The objectives of the present study were: (1) Comparison of infection rates of A. phagocytophilum in questing I. ricinus ticks from habitats in south-western Slovakia that are differently affected by human intervention; (2) Assessment of the role of rodents in the transmission cycle of A. phagocytophilum; (3) Evaluation of the effect of wildlife density in the study area on prevalence of A. phagocytophilum in questing ticks.
Site Bratislava is part of an urban/suburban area and includes the campus of the Slovak Academy of Sciences (SAS) and a recreational forest park (Železná studnička). It is located at the southern foothills of the Small Carpathian Mountains in the northern part of Bratislava town, i.e. in an area with significant anthropogenic impact and high frequency of visitors. The SAS campus (comprising transect B1) is an enclosed urban site with built-up plots. Transect B1 is located in a patch of forest close to the fence separating the SAS campus from the Bratislava Zoo. The main representatives of the fauna are small mammals, squirrels, hedgehogs, bats, feral cats, roe deer, lizards and birds. Red fox occasionally enter the location. The estimated roe deer density in the SAS campus is 30 ind./100 ha. Železná studnička (comprising transects B2 and B3) is part of Bratislava Forest Park located at the south-western foothills of the Small Carpathian Mountains and serves as a recreational and dog walking area. The overall airline distance of B2 and B3 from B1 is about 3 and 5 km, respectively. A variety of wildlife lives in the park. The estimated densities of hunted wildlife, based on annual censuses data in hunter’s yearly reports provided by the Ministry of Agriculture and Rural Development of the Slovak Republic, in the Forest Park are as follows (number of ind./100 ha): roe deer (Capreolus capreolus; 4.5), red deer (Cervus elaphus; 0.7), fallow deer (Dama dama; 0.7), mouflon (Ovis musimon; 0.9), wild boar (Sus scrofa; 1.7).
In addition to transects B1–B3, two transects (B4 and B5) were selected for random tick collections in Bratislava. B4 is a 150 m long transect located along the border of the SAS campus and a road, with ruderal vegetation, solitary deciduous trees and patches of mown grass. It is located 350 m apart from transect B1. Roe deer living in the SAS campus and their resting places were frequently encountered there. B5 is a 200 m long transect along fences of gardens and cottages outside the SAS campus. The fauna at this location is represented mainly by lizards, birds, small mammals and feral cats. The presence of wild ruminants or wild boar was not observed there. The airline distance of transect B5 from B4 is ca. 420 m and from transect B2 2.2 km (see Fig. 1).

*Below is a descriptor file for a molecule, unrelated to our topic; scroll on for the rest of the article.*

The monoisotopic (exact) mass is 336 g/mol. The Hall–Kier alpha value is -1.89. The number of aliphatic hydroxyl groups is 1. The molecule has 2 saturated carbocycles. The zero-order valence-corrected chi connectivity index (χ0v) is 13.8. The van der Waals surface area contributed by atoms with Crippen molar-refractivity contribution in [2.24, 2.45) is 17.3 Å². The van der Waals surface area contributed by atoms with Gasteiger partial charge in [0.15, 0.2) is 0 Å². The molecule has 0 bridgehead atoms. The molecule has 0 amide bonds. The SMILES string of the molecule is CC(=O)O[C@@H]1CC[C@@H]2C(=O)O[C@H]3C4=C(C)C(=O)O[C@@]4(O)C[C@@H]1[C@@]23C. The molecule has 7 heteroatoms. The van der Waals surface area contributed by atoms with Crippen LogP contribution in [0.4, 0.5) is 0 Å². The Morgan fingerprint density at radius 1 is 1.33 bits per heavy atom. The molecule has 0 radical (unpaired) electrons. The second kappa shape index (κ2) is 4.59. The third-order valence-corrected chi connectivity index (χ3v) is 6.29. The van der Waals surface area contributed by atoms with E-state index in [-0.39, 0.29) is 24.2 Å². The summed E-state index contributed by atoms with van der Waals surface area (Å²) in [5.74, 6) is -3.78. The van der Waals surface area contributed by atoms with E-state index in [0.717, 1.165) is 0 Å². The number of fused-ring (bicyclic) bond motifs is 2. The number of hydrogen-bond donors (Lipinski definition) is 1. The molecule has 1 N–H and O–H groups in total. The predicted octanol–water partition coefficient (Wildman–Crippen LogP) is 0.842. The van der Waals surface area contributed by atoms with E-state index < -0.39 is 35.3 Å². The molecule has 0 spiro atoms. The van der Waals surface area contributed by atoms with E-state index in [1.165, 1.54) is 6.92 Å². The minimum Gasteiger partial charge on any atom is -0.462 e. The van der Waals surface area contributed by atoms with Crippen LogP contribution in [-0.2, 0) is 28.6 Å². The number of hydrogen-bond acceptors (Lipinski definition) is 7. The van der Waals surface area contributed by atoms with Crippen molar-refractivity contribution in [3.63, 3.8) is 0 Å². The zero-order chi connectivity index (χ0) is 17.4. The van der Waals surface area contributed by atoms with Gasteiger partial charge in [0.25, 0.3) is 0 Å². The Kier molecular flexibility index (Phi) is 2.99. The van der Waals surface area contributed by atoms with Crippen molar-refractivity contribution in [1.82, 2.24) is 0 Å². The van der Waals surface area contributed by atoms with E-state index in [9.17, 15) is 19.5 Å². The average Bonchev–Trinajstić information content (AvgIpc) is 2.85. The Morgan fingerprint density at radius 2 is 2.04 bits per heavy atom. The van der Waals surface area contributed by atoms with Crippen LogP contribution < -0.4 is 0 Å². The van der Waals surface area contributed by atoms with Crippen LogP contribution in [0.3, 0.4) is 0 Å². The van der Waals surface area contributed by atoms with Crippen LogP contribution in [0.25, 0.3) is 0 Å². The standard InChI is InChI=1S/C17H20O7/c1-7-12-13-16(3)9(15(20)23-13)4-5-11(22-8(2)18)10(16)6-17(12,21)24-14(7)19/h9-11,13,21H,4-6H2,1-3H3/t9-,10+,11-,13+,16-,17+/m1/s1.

Fúgelka is a natural site located in a non-fragmented deciduous forest, at a distance of about 40 km from Bratislava. Transects at Fúgelka are spaced approximately at the same distance (ca 2 km). Transect F1 is situated at the south-western foothills of the Small Carpathian Mountains, on the edge of a meadow and the forest, where wildlife are fed. Transects F2 and F3 are located in the forest along footpaths at the south-eastern foothills of the Small Carpathian Mountains. Fúgelka is affected by human activities to a lower degree than Bratislava, the frequency of visitors is relatively low, limited to tourists, rangers, foresters and hunters. The estimated densities of hunted wildlife (number of ind./100 ha) is as follows: roe deer (3.6), red deer (1.6), fallow deer (1.3), mouflon (4.2), wild boar (2.2).
Questing ticks were dragged with a 1 m2 sized blanket along the six transects in monthly intervals during the periods of highest activity of I. ricinus: April—June and September—October 2011–2013. The periods were chosen according to tick questing activity data which were obtained for SW Slovakia in the frame of the EDEN 6FP project during 2006–2008 (unpublished). At low tick densities in transects, random collections were carried out in the vicinity of transects to increase numbers of ticks for molecular screenings. In transects B4 and B5, random collections were carried out in April—June 2011. Collected ticks were stored in 70 % ethanol and identified to species level in the laboratory by using the identification key by Siuda . Larvae were sampled, but only adults and nymphs of I. ricinus were included in the statistical analyses. Specimens of the other tick species collected were included in molecular screenings.
Rodents and rodent-attached ticks
Rodents were live-trapped using Swedish bridge metal traps following the protocol of Stanko  in lines along the tick collection transects during spring (April—June) and autumn (September – October) of 2012, 2013 and 2014. The traps, baited with oat flakes, were placed 5 m apart, and each line was exposed during two consecutive nights, in total for 1800 trap nights in the urban/suburban habitat and 1900 trap nights in the natural habitat. Traps were checked regularly every morning. Captured rodents were transported to the laboratory, anaesthetized and sacrificed humanely. Rodent trapping and handling comply with current laws of the Slovak Republic and were approved by the Ministry of Environment of the Slovak Republic, Regional Environmental Office in Bratislava (licence ZPO-594/2012-SAB). Rodents were examined for ectoparasites, which were stored in 70 % ethanol and identified. At higher tick infestation rates, from each rodent individual at least five ticks per developmental stage and per species were selected for molecular screening. Rodent organs/tissues were dissected. Spleen was stored in 70 % ethanol and ear skin at −80 °C.